Imran Khan’s quest for Joe Biden’s attention

Pakistan is ready to be a partner for peace in Afghanistan, Khan wrote in a signed piece in The Washington Post, but “we will not host US bases”
Pakistan's Prime Minister Imran Khan. (REUTERS)
Pakistan's Prime Minister Imran Khan. (REUTERS)
Published on Jul 02, 2021 06:55 PM IST
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ByYashwant Raj

Pakistan’s Prime Minister (PM) Imran Khan issued a stern warning to the Joe Biden administration recently. Pakistan is ready to be a partner for peace in Afghanistan, he wrote in a signed piece in The Washington Post, but “we will not host US bases”.

But is Washington DC listening, particularly to Khan?

Biden has been in the White House for more than six months, but has not yet called the PM of a country that has been a frontline state in America’s longest war in Afghanistan: Pakistan’s Khan. Administration officials point out that Biden has also not called many others. He has too many things on his plate, especially the Covid-19 epidemic.

“So, there are a number of leaders that he hasn’t had the opportunity to speak with,” national security adviser Jake Sullivan said in June when asked at a news conference why Biden hadn’t spoken with Brazil’s President Jair Bolsonaro. “And one of the reasons why, of course, as many people in this room know, is he’s had an unbelievably packed and crowded agenda, particularly domestically, and trying to beat the pandemic and get on the road to Covid-19 recovery.”

Also Read | US troops leave Afghanistan’s Bagram airfield after nearly two decades

In the same South Asian neighbourhood as Pakistan, however, Biden has found the time to speak multiple times with PM Narendra Modi and host him in virtual summits of Quad — Quadrilateral Security Dialogue between Australia, India, Japan and the United States (US) — and on climate. Also in the neighbourhood, Biden reached out to Bangladesh’s PM Sheikh Hasina and invited her to his climate summit, which was attended by 40 world leaders in all.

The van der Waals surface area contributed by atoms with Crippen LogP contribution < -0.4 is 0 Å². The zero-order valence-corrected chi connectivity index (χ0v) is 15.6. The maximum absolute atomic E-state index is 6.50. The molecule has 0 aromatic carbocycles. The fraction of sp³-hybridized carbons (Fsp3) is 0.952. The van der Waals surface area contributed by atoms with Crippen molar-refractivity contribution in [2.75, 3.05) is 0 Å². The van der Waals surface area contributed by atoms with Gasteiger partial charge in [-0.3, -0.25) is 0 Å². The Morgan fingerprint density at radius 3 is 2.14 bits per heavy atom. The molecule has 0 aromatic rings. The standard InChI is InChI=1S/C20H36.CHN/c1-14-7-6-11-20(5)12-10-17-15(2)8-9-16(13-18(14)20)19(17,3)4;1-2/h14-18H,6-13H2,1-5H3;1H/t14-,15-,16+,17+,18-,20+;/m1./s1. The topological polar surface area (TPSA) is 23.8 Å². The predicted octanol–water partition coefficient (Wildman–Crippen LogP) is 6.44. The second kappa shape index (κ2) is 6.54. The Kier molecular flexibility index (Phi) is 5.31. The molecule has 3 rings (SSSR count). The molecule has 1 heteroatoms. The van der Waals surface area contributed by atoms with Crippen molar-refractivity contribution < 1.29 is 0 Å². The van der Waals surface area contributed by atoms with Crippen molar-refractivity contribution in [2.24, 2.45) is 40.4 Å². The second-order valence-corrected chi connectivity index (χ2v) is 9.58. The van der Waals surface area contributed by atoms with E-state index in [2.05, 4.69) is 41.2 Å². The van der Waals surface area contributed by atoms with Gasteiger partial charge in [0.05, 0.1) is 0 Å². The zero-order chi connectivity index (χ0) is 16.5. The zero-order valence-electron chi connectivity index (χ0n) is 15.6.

Forty leaders. And Khan was not among them.

Now more worried than ever by the growing estrangement from the US which has been an abusive-but-generous ally, the Pakistanis landed an invitation after some intense lobbying. But it was not the real thing. Biden’s special envoy on climate change, John Kerry, had invited his Pakistani counterpart, special assistant to PM on climate change, Malik Amin Aslam, to a breakout session.

For reasons not clear yet, Biden doesn’t appear to think much of Khan as a counterpart. Other members of his administration have been in touch with their Pakistani counterparts, and repeatedly. Secretary of State Antony Blinken made his first call to foreign minister Shah Mahmood Qureshi the same day he called India’s S Jaishankar. Secretary of Defense Lloyd Austin has probably not talked to his technical counterpart in Pakistan defence minister Pervez Khatak yet, but he has spoken several times with Chief of Army Staff Qamar Javed Bajwa, the man who wields real power.

Possibly tired of waiting for his phone to ring, Khan served a reminder two weeks ago, with a piece in The Post. He is bargaining for concessions, some critics said, pointing to security assistance suspended by former President Donald Trump. Others said it was a desperate call for attention.

The views expressed are personal

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Thursday, May 19, 2022